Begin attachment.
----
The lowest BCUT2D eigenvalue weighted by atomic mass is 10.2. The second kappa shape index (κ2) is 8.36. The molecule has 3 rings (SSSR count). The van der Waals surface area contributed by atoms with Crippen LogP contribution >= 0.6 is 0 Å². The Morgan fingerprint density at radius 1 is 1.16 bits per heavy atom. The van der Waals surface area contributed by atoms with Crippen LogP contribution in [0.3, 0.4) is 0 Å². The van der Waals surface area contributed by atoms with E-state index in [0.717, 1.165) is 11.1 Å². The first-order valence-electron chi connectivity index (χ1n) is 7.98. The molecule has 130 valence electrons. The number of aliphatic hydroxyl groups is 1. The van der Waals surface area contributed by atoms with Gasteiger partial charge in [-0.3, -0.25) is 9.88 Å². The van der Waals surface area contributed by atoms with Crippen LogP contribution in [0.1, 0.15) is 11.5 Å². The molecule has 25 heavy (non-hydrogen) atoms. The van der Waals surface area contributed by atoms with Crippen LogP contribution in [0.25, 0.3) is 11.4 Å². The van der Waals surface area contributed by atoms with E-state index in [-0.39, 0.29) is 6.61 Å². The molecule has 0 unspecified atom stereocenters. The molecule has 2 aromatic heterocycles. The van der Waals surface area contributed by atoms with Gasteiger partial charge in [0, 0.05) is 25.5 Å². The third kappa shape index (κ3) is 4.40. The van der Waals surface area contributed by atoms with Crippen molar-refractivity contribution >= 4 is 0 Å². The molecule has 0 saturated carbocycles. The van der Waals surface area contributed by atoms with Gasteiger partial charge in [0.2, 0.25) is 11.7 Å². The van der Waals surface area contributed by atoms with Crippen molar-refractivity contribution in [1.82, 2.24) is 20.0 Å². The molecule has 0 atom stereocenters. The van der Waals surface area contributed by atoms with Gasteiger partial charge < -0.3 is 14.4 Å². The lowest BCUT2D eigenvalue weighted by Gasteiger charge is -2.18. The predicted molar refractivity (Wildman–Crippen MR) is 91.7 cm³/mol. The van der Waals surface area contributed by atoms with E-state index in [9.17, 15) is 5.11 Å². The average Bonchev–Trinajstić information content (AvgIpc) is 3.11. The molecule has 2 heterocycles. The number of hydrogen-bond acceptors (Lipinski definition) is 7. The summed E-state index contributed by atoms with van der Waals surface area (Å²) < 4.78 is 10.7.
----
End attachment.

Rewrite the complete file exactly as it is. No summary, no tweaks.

The lowest BCUT2D eigenvalue weighted by atomic mass is 10.2. The second kappa shape index (κ2) is 8.36. The molecule has 3 rings (SSSR count). The van der Waals surface area contributed by atoms with Crippen LogP contribution >= 0.6 is 0 Å². The Morgan fingerprint density at radius 1 is 1.16 bits per heavy atom. The van der Waals surface area contributed by atoms with Crippen LogP contribution in [0.3, 0.4) is 0 Å². The van der Waals surface area contributed by atoms with E-state index in [0.717, 1.165) is 11.1 Å². The first-order valence-electron chi connectivity index (χ1n) is 7.98. The molecule has 130 valence electrons. The number of aliphatic hydroxyl groups is 1. The van der Waals surface area contributed by atoms with Gasteiger partial charge in [-0.3, -0.25) is 9.88 Å². The van der Waals surface area contributed by atoms with Crippen LogP contribution in [0.1, 0.15) is 11.5 Å². The molecule has 25 heavy (non-hydrogen) atoms. The van der Waals surface area contributed by atoms with Crippen LogP contribution in [0.25, 0.3) is 11.4 Å². The van der Waals surface area contributed by atoms with E-state index in [-0.39, 0.29) is 6.61 Å². The molecule has 0 unspecified atom stereocenters. The molecule has 2 aromatic heterocycles. The van der Waals surface area contributed by atoms with Gasteiger partial charge in [0, 0.05) is 25.5 Å². The third kappa shape index (κ3) is 4.40. The van der Waals surface area contributed by atoms with Crippen molar-refractivity contribution >= 4 is 0 Å². The molecule has 0 saturated carbocycles. The van der Waals surface area contributed by atoms with Gasteiger partial charge in [0.2, 0.25) is 11.7 Å². The van der Waals surface area contributed by atoms with Crippen molar-refractivity contribution in [1.82, 2.24) is 20.0 Å². The molecule has 0 atom stereocenters. The van der Waals surface area contributed by atoms with Gasteiger partial charge < -0.3 is 14.4 Å². The lowest BCUT2D eigenvalue weighted by Gasteiger charge is -2.18. The predicted molar refractivity (Wildman–Crippen MR) is 91.7 cm³/mol. The van der Waals surface area contributed by atoms with E-state index in [9.17, 15) is 5.11 Å². The average Bonchev–Trinajstić information content (AvgIpc) is 3.11. The molecule has 2 heterocycles. The number of hydrogen-bond acceptors (Lipinski definition) is 7. The summed E-state index contributed by atoms with van der Waals surface area (Å²) < 4.78 is 10.7.